Bengaluru:  The second prototype (PT-2) of Basic Trainer Aircraft HTT-40 from Hindustan Aeronautics Ltd (HAL) is expected to have its maiden flight next month. During a visit to the facilities of Aircraft Research and Design Centre (ARDC), this Correspondent witnessed hectic activities as a prelude to its maiden flight.

The PT-2 has almost completed the equipping process. It will be on static display area during Aero India 2017 with a fully functional cockpit and powered-on LRUs.

“From removal of the fuselage to entire process of equipping is completed in one-and-a-half-months, which is a great achievement compared to any aerospace standards. We achieved it due to the modular technology being adopted for the project,” Prashant Singh Bhadoria, Deputy Project Manager, HTT-40, told Mathrubhumi.

Started with HAL’s internal funding of Rs 500 crore, the HTT-40 project got the ahead for detailed design in August 2013. The detailed design was completed in 21 months (May 2015) and the BTA had its maiden flight in May 2016.


Many improvisations on PT-1 already

Suresh Kumar, Head of Aerodynamics Group and Project Manager of HTT-40 said the platform completed 32 flights, logging a cumulative of 25 hours, so far.

“We did many gradual improvisations on PT-1 since its first flight. The fuel system has been converted into a fully pressurised one. Also the rudder was modified to address sensitivity issues. The ECS system was adapted to reduce the cockpit noise to optimum,” says Suresh, who has served HAL for over 30 years now.

On PT-1 the ailerons have been fitted with balance tabs to give a more comfortable feel while doing lateral maneuvers like the 360 degree roll. The flap angles have been optimised for better take off and landing characteristics.

On a specific query on the feedback the young HTT-40 team got from the pilots, Sanjiv Shukla, General Manager (ARDC) said the response has been positive.

“The aircraft handling is very easy and the pilot-vehicle interface has been simplified for the trainer. The glass cockpit gives them a fighter-class effect and the display symbology is user-friendly,” says Shukla.

Based on the pilot inputs, the rudder sensitivity and control harmony has been improvised.

“The glide ratio has already been achieved. The climb rates and the landing and take-off performances also have exceeded expectations,” says Shukla.

The ARDC team is excited as PT-1 will be debuting at Aero India 2017, displaying some of its acrobatic maneuvers. The SOPs for both PT-1 and PT-2 are the same.


Production team had a say from beginning

On the new design and manufacturing philosophies adopted, D K Venkatesh, Director, (Engineering, R&D) said the entire project is based on digital mock up.

“Our focus has been on rigorous simulation and ground testing in order to reduce the development time. The design for manufacturability theme has been the central focus. The production jigs have been set up using laser trackers with 50 microns accuracy. Metal tooling has been adapted for all sheet metal parts. The aircraft looming has been done on bench completely,” says Venkatesh.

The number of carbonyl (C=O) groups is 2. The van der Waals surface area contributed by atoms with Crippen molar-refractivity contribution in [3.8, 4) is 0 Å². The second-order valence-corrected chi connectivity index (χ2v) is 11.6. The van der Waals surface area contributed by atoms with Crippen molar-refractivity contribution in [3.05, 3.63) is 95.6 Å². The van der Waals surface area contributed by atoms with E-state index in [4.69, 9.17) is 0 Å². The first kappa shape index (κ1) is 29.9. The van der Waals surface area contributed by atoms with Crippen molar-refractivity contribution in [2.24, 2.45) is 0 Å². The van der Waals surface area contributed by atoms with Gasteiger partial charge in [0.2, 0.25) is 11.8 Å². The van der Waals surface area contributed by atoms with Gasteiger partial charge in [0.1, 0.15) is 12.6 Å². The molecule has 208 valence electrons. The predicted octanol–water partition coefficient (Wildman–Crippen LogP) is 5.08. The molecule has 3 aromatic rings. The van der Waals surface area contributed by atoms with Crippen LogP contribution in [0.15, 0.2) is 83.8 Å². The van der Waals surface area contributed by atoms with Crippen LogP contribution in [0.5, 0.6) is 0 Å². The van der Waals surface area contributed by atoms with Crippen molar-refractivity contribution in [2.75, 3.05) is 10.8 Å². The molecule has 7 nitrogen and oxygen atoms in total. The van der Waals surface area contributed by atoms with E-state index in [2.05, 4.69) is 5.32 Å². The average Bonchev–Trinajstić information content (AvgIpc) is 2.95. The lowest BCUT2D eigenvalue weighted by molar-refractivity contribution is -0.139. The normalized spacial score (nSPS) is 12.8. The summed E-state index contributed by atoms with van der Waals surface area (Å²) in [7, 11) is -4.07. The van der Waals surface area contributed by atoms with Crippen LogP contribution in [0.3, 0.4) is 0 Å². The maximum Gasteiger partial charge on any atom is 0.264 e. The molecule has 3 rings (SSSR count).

He said every drawing was production-vetted. “Any design and development has issues. We have to experience it. We have to overcome it. This young team has made all of us proud,” says Venkatesh.

The project witnessed a mid-programme engine change issue, due to procurement challenges.  The non participation of various suppliers due to the doubts surrounding HTT-40, had forced ARDC to absorb LRUs from existing projects.


Team had tough time keeping the morale high

“This, however, was a blessing in disguise as system commonality was helpful in cutting the development and procurement time lines. The project time lines were very challenging. The air surrounding the project during the launch phase too was not inspiring. It was difficult to keep the moral high but at the end of the day the company leadership ensured that the project stayed on track and achieved its milestones,” says Prashant, who recently bagged the Dr A P J Abdul Kalam Award instituted by AeSI national chapter.

HAL now says that the next prototype (PT-3) will be design optimised with reduced weight. Also the PT-3 will be in line with the final SOP made along with the production agency. Plans are also afoot for weaponised variant (PT-4) in future, especially keeping the likely need of Indian Army. The target set for achieving certification is December 2018.


HAL Chief Raju pats the young team

On the tricky stall and spin tests for HTT-40, HAL says lessons from Intermediate Jet Trainer would come handy.

With HTT-40 boasting of far advanced systems than those on Pilatus, currently being inducted in Indian Air Force, HAL says the indigenous content and design rights will go a long way in maintaining the aircraft for over the next three decades.

HAL Chairman T Suvarna Raju refuses to take any credit for the success of HTT-40 project so far.

“The boys slogged day in and out. They muted themselves from what the world thought about the project. This is again another management lesson we all can keep in mind. Always focus on your tasks. If you are sure you will achieve it. And, nothing else matters. HTT-40 tells you that story,” says Raju, who has been playing the role of a mentor for the team.

(The writer is the Content Consultant with Mathrubhumi (English Online) and tweets @writetake.)